Melbourne’s Hidden Cafes – Part 2

Brother Baba Budan: It looks like nothing from the outside, right?

So, the bizarre phone call was from Jason, the guy who had been sitting opposite me at Seven Seeds. He got my number when Clare read it out over the phone to a friend of hers with a room to rent. He suggested that we meet up during the week so that he could show me a few more of Melbourne’s secret coffee houses.

This is what it’s like when you travel on your own: you secretly hope that everyone you meet might become your friend. You’re open to new relationships everywhere you go. Everyone who says hello to you in the hostel kitchen, or who smiles when passing you on the stairs, is a potential friend. So even though I was surprised when Jason called, after our brief chat in the cafe I had already been entertaining the idea in the back of my mind that he was friend material.

Coffees here have different names. A short black is an espresso, a long black is an Americano. Flat whites are completely new to me. They look like lattes, but they aren’t. Jason explained that flat whites have about a quarter inch of foam, lattes a half inch and cappuccinos a full inch. The flat white is apparently an Australian invention. Australians have a whole extra shade of coffee that the rest of the world doesn’t know about.

Back home I normally drink Americanos. “Are you drinking a long black?” Jason asked in an incredulous tone of voice that I mistook to mean he was impressed. Even though it was quite bitter, I was afraid to add any sugar because I didn’t want to ruin the impression he had of me as a hard core coffee drinker.

When I met up with him a few days later, I learned that he thinks that coffee should be made with milk. I mentioned that I was thinking of switching to cappuccinos and he said, “Oh good. That means we can be friends.”

We went to 65 Degrees and Brother Baba Budan, both in Melbourne’s CBD. 65 Degrees serves deliciously nutty coffee, but looks disappointingly like a normal café and even has a sign painted on the window (admittedly low down and not in a very prominent position) telling you its name.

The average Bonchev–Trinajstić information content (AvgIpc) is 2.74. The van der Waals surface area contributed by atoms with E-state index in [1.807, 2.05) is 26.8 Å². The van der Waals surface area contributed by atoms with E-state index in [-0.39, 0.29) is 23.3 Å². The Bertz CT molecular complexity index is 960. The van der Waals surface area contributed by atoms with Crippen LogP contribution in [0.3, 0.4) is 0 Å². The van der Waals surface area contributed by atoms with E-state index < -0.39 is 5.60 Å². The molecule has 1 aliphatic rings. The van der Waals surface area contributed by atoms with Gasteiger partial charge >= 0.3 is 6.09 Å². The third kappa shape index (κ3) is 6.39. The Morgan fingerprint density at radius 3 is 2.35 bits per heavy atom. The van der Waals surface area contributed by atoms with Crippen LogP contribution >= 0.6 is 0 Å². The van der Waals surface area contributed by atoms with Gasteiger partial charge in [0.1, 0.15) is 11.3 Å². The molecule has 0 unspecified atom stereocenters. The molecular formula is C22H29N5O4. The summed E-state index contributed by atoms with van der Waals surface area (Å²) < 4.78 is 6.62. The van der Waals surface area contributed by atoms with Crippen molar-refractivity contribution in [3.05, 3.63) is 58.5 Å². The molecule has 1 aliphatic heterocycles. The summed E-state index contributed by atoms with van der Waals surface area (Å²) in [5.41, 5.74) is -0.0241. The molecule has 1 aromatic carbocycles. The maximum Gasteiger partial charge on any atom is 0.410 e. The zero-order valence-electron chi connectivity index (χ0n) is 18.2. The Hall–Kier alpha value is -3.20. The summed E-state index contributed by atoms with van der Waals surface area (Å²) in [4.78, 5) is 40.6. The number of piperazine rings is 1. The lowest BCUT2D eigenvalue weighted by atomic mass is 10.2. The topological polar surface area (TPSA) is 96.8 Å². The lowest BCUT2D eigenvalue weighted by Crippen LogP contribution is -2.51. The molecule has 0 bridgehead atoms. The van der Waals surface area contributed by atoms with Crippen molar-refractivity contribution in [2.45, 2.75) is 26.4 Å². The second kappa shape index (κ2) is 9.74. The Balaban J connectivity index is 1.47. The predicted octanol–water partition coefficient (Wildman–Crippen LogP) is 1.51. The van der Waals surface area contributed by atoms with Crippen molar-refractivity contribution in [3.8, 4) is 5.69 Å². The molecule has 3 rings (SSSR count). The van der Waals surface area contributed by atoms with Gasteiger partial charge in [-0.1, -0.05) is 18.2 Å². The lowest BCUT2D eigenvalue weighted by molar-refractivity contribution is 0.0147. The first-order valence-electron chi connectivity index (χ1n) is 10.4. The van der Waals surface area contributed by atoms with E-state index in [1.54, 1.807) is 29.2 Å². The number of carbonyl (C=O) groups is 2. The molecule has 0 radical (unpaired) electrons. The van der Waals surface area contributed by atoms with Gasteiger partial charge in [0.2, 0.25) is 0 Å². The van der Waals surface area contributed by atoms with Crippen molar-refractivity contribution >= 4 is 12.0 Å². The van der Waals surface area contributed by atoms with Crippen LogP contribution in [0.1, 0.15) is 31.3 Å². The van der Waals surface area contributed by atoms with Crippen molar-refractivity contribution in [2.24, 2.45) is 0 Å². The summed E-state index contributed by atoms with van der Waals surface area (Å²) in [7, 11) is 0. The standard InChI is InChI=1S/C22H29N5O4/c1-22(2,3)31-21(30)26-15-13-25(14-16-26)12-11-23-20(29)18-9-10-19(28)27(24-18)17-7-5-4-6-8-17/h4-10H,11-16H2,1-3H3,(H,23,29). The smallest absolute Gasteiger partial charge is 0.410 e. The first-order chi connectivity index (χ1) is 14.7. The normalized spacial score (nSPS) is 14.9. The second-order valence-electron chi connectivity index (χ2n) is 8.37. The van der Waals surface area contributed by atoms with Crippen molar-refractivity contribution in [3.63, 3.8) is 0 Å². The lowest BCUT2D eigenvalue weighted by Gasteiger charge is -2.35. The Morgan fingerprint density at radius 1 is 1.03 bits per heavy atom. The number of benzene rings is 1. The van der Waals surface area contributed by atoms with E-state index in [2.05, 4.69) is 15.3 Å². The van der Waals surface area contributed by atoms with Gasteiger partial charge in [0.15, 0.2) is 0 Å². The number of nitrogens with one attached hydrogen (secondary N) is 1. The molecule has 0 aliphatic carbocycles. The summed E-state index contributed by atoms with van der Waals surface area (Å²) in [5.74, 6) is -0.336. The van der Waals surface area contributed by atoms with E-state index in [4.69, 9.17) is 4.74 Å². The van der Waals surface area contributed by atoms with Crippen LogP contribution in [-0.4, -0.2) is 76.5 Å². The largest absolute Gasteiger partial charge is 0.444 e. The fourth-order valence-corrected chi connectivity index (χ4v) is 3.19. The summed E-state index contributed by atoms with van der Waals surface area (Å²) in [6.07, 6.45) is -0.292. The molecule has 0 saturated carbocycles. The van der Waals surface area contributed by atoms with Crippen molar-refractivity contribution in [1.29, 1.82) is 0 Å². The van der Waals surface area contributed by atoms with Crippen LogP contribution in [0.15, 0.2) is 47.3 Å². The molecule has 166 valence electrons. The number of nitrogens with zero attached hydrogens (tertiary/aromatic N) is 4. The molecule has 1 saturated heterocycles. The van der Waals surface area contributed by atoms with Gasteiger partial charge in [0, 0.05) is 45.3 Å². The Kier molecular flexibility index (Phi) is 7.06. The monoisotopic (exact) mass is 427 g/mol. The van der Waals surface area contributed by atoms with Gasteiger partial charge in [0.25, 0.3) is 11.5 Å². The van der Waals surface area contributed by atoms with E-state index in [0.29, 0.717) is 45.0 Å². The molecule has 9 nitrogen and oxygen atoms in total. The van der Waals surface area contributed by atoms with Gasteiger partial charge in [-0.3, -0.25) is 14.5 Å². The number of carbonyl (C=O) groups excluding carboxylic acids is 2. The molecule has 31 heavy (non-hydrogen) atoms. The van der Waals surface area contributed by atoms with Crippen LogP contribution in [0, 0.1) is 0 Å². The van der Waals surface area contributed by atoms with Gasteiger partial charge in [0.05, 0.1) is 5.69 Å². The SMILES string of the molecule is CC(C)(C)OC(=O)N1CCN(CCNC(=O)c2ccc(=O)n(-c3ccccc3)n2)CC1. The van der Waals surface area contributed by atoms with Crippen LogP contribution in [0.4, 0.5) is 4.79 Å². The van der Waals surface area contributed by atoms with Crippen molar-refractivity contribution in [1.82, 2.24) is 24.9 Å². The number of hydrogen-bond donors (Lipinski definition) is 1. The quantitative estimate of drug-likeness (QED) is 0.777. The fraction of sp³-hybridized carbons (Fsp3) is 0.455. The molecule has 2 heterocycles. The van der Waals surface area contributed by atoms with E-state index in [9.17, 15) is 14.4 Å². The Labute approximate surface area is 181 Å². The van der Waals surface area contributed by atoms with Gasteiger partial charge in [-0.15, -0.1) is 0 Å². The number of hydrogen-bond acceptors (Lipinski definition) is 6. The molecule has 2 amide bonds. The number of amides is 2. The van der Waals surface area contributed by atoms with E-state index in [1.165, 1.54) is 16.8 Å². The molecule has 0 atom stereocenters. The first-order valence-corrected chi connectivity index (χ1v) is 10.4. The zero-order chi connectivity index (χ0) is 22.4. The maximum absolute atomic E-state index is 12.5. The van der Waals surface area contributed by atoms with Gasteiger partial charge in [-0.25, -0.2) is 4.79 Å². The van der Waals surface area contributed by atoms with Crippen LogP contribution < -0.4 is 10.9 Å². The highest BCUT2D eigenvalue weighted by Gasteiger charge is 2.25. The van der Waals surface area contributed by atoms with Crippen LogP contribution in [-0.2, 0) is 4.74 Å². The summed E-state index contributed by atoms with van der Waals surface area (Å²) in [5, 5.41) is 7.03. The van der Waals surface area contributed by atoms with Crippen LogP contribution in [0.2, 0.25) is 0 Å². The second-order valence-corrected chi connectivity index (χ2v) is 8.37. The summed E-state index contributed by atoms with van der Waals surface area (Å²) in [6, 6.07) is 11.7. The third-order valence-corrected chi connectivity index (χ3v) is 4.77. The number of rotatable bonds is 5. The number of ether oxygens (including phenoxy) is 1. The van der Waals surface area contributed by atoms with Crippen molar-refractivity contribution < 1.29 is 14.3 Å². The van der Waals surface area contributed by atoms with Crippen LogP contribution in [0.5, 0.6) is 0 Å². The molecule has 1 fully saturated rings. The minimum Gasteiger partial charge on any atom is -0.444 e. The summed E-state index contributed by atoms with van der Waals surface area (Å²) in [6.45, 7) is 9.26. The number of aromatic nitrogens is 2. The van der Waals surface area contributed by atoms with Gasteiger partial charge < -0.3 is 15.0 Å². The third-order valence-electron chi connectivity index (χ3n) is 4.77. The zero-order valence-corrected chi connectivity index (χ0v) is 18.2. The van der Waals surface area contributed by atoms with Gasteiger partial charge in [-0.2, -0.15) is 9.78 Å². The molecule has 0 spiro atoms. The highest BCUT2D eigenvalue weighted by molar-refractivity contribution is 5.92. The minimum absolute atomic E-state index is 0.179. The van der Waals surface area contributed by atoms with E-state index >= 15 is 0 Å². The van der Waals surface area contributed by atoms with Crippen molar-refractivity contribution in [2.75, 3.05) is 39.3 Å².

Brother Baba Budan, on the other hand, is owned by the same people who run Seven Seeds and is just as difficult to find. There are no signs outside at all. Inside it’s small and cramped (in a good way) and quirky. A canopy of chairs hangs from the ceiling. I really liked the atmosphere in BBB but the coffee didn’t taste that distinctive to me. (Jason told me that the lattes in Seven Seeds and BBB are known as lady lattes because they are quite mild and don’t have “that punch”.) While we were there I overheard a customer gushing over the new house blend: “It’s beautiful, just beautiful.” Maybe one day I’ll appreciate coffee that much too.

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3 thoughts on “Melbourne’s Hidden Cafes – Part 2

  1. Made me smile – Life is so friendly down under! In the UK, your new friend would be called a stalker! 🙂
    Very much liking this whole hidden cafe culture thing – makes me want to run somewhere similar….as in run it, not to it…gosh, I can’t type English anymore…

    • Yeah, I’m excited about the hidden cafe culture too. I also sometimes think it would be nice to run that kind of place, but probably it would be even nicer to just hang out there all day without having to do any work at all!

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